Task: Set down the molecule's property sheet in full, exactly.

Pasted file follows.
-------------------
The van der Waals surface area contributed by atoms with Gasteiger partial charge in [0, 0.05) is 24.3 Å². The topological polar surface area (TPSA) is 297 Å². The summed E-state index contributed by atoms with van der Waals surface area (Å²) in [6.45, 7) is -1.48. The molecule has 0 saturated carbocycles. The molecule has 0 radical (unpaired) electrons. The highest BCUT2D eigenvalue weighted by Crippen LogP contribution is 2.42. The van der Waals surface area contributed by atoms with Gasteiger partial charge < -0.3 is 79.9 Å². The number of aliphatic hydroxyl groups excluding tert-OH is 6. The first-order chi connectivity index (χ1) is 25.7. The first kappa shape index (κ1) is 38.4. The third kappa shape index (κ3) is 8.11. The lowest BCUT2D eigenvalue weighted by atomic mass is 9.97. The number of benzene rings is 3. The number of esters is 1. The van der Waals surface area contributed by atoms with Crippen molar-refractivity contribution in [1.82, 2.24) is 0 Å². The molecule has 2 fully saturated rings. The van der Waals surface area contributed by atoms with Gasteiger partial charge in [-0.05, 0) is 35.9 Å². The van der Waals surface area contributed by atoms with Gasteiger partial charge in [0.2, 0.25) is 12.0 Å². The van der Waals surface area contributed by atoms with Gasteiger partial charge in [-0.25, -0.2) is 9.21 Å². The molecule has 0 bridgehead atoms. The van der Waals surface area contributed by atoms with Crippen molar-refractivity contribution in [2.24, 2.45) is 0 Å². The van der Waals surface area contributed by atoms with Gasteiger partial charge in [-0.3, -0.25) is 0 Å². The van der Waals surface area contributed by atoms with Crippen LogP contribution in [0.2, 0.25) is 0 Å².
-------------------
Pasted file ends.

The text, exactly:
The van der Waals surface area contributed by atoms with Gasteiger partial charge in [0, 0.05) is 24.3 Å². The topological polar surface area (TPSA) is 297 Å². The summed E-state index contributed by atoms with van der Waals surface area (Å²) in [6.45, 7) is -1.48. The molecule has 0 saturated carbocycles. The molecule has 0 radical (unpaired) electrons. The highest BCUT2D eigenvalue weighted by Crippen LogP contribution is 2.42. The van der Waals surface area contributed by atoms with Gasteiger partial charge < -0.3 is 79.9 Å². The number of aliphatic hydroxyl groups excluding tert-OH is 6. The first-order chi connectivity index (χ1) is 25.7. The first kappa shape index (κ1) is 38.4. The third kappa shape index (κ3) is 8.11. The lowest BCUT2D eigenvalue weighted by atomic mass is 9.97. The number of benzene rings is 3. The number of esters is 1. The van der Waals surface area contributed by atoms with Crippen molar-refractivity contribution in [1.82, 2.24) is 0 Å². The molecule has 2 fully saturated rings. The van der Waals surface area contributed by atoms with Gasteiger partial charge in [-0.05, 0) is 35.9 Å². The van der Waals surface area contributed by atoms with Gasteiger partial charge in [0.2, 0.25) is 12.0 Å². The van der Waals surface area contributed by atoms with Gasteiger partial charge in [-0.25, -0.2) is 9.21 Å². The molecule has 0 bridgehead atoms. The van der Waals surface area contributed by atoms with Crippen molar-refractivity contribution in [2.24, 2.45) is 0 Å². The van der Waals surface area contributed by atoms with Gasteiger partial charge in [-0.3, -0.25) is 0 Å². The van der Waals surface area contributed by atoms with Crippen LogP contribution in [0.2, 0.25) is 0 Å².